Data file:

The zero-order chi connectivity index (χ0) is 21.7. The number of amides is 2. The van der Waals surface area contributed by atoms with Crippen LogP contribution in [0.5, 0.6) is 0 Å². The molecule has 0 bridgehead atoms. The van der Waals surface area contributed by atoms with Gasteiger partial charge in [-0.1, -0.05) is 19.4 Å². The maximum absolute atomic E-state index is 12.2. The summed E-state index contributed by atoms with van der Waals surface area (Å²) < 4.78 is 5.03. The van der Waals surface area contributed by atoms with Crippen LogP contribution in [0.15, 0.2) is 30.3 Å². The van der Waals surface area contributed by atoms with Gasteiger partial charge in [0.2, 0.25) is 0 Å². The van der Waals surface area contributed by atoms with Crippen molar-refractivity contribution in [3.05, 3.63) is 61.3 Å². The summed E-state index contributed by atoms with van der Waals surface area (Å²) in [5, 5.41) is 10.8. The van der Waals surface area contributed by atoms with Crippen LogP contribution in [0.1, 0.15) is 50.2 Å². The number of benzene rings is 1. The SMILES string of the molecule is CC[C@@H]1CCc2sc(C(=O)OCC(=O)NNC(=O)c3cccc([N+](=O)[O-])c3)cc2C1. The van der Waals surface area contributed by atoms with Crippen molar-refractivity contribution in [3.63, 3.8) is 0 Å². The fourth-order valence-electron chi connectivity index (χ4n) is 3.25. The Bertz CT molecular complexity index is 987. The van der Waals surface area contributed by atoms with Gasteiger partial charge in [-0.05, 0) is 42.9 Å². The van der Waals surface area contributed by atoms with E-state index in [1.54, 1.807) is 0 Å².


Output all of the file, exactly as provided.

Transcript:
The zero-order chi connectivity index (χ0) is 21.7. The number of amides is 2. The van der Waals surface area contributed by atoms with Crippen LogP contribution in [0.5, 0.6) is 0 Å². The molecule has 0 bridgehead atoms. The van der Waals surface area contributed by atoms with Gasteiger partial charge in [-0.1, -0.05) is 19.4 Å². The maximum absolute atomic E-state index is 12.2. The summed E-state index contributed by atoms with van der Waals surface area (Å²) < 4.78 is 5.03. The van der Waals surface area contributed by atoms with Crippen LogP contribution in [0.15, 0.2) is 30.3 Å². The van der Waals surface area contributed by atoms with Gasteiger partial charge in [0.2, 0.25) is 0 Å². The van der Waals surface area contributed by atoms with Crippen molar-refractivity contribution in [3.05, 3.63) is 61.3 Å². The summed E-state index contributed by atoms with van der Waals surface area (Å²) in [5, 5.41) is 10.8. The van der Waals surface area contributed by atoms with Crippen LogP contribution in [0.1, 0.15) is 50.2 Å². The number of benzene rings is 1. The SMILES string of the molecule is CC[C@@H]1CCc2sc(C(=O)OCC(=O)NNC(=O)c3cccc([N+](=O)[O-])c3)cc2C1. The van der Waals surface area contributed by atoms with Crippen molar-refractivity contribution in [3.63, 3.8) is 0 Å². The fourth-order valence-electron chi connectivity index (χ4n) is 3.25. The Bertz CT molecular complexity index is 987. The van der Waals surface area contributed by atoms with Gasteiger partial charge in [-0.05, 0) is 42.9 Å². The van der Waals surface area contributed by atoms with E-state index in [1.54, 1.807) is 0 Å².